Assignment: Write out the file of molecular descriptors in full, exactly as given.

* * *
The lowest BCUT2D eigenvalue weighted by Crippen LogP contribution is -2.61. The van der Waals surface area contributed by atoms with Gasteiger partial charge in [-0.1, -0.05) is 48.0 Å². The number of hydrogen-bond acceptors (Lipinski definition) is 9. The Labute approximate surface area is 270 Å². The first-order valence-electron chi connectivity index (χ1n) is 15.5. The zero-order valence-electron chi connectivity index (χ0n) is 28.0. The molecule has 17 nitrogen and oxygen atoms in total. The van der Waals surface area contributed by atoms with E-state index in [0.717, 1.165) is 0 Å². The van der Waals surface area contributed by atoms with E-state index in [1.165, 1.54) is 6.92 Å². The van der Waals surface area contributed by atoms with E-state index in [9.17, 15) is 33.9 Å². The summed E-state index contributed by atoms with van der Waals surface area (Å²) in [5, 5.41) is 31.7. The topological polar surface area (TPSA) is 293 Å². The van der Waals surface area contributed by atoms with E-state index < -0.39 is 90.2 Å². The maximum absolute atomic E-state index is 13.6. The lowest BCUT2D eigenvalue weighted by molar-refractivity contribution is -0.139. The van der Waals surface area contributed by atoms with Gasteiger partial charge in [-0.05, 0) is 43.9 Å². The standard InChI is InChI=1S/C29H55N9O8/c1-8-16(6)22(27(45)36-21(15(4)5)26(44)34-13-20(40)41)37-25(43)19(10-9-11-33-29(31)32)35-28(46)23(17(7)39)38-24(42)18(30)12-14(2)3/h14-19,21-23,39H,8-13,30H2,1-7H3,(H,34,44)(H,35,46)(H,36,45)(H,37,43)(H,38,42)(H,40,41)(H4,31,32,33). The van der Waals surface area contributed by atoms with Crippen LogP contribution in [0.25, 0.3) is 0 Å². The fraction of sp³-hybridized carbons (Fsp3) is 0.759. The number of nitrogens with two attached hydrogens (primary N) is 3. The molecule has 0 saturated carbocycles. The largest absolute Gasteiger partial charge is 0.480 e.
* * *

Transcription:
The lowest BCUT2D eigenvalue weighted by Crippen LogP contribution is -2.61. The van der Waals surface area contributed by atoms with Gasteiger partial charge in [-0.1, -0.05) is 48.0 Å². The number of hydrogen-bond acceptors (Lipinski definition) is 9. The Labute approximate surface area is 270 Å². The first-order valence-electron chi connectivity index (χ1n) is 15.5. The zero-order valence-electron chi connectivity index (χ0n) is 28.0. The molecule has 17 nitrogen and oxygen atoms in total. The van der Waals surface area contributed by atoms with E-state index in [0.717, 1.165) is 0 Å². The van der Waals surface area contributed by atoms with E-state index in [1.165, 1.54) is 6.92 Å². The van der Waals surface area contributed by atoms with E-state index in [9.17, 15) is 33.9 Å². The summed E-state index contributed by atoms with van der Waals surface area (Å²) in [5, 5.41) is 31.7. The topological polar surface area (TPSA) is 293 Å². The van der Waals surface area contributed by atoms with E-state index < -0.39 is 90.2 Å². The maximum absolute atomic E-state index is 13.6. The lowest BCUT2D eigenvalue weighted by molar-refractivity contribution is -0.139. The van der Waals surface area contributed by atoms with Gasteiger partial charge in [-0.05, 0) is 43.9 Å². The standard InChI is InChI=1S/C29H55N9O8/c1-8-16(6)22(27(45)36-21(15(4)5)26(44)34-13-20(40)41)37-25(43)19(10-9-11-33-29(31)32)35-28(46)23(17(7)39)38-24(42)18(30)12-14(2)3/h14-19,21-23,39H,8-13,30H2,1-7H3,(H,34,44)(H,35,46)(H,36,45)(H,37,43)(H,38,42)(H,40,41)(H4,31,32,33). The van der Waals surface area contributed by atoms with Crippen LogP contribution in [0.25, 0.3) is 0 Å². The fraction of sp³-hybridized carbons (Fsp3) is 0.759. The number of nitrogens with two attached hydrogens (primary N) is 3. The molecule has 0 saturated carbocycles. The largest absolute Gasteiger partial charge is 0.480 e.